According To My Son, Being Short Is Awesome

I was teaching my son how to throw a spiral at the park when he threw the football over my head, and I reminded him how short I am.

“I can’t reach that high, bud,” I said.

I stand 5′ 7″. My wife, Mel, is 5′ 4″. We are little people making little people. The joke around my home town was that I lived in a tree and made fudge. And as funny as that joke is, I hated being short. I hated how difficult it made playing sports. I hated it when I started dating. I hated how whenever I talked back, stood up for myself, any aggression at all, it was referred to as “little man syndrome.”

But I think what scared me the most was having a short son, because I was afraid he’d have the same struggles.

I threw the ball back to Tristan. After he caught it he asked if I liked being short.

I laughed and said, “I hate it. But I’ve learned to live with it. You will too.”

Tristan is the shortest boy in his class. His nickname at school is Little T. He has the smallest desk, and during the last Christmas program he had to stand on a block of wood so he’d be close to the the same height as the class.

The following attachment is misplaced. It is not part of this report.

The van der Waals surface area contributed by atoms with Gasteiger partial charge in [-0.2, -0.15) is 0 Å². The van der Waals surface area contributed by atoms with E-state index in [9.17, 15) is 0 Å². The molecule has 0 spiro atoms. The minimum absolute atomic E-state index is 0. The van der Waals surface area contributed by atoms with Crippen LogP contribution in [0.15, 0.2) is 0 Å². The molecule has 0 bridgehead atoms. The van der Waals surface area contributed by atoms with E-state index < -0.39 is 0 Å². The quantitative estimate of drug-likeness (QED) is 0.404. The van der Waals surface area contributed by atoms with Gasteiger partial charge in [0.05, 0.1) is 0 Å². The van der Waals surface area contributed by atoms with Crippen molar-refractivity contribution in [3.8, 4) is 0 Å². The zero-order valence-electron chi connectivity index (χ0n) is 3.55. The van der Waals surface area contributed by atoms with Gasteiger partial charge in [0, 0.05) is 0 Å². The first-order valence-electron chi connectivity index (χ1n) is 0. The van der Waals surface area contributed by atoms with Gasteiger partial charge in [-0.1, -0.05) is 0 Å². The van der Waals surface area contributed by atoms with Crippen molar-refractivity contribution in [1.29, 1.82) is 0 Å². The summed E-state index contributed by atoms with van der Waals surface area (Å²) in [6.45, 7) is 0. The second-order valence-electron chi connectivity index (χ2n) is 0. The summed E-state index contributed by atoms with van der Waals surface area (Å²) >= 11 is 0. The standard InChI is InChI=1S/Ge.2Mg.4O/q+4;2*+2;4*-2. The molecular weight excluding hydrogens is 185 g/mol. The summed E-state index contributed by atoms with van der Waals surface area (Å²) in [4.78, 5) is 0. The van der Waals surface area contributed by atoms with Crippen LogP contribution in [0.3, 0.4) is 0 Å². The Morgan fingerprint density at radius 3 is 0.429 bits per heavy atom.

I assumed all of this was embarrassing for him, but as Tristan threw the ball back he said, “I love being short.”

He smiled at me, and I took a step back. I didn’t expect that at all.

I’m 35, and I still hate being short, and there was my 10 year old son, already comfortable with it.

It started to rain, so we left the park. As we drove, he said, “Since you taught me how to throw a spiral, I’ll teach you why being short is cool.”

I always assumed he felt the same about his height as I felt about mine, but I was wrong. I’ve been wrong about a lot of things as a father.

Kids are funny that way. Sometimes you assume that your child is part of you, and whatever struggles they inherited are your fault, and it will be your job to teach them how to learn to live with them.

But sometimes, that isn’t always the case. Sometimes they teach you a thing or two.

“Sounds good,” I said. “I’m listening.”

Then he went on about how being short made him feel special. “It just makes me stand out,” he said. “It’s pretty cool.”

He shrugged.

And simple as that, I started to look at things differently.


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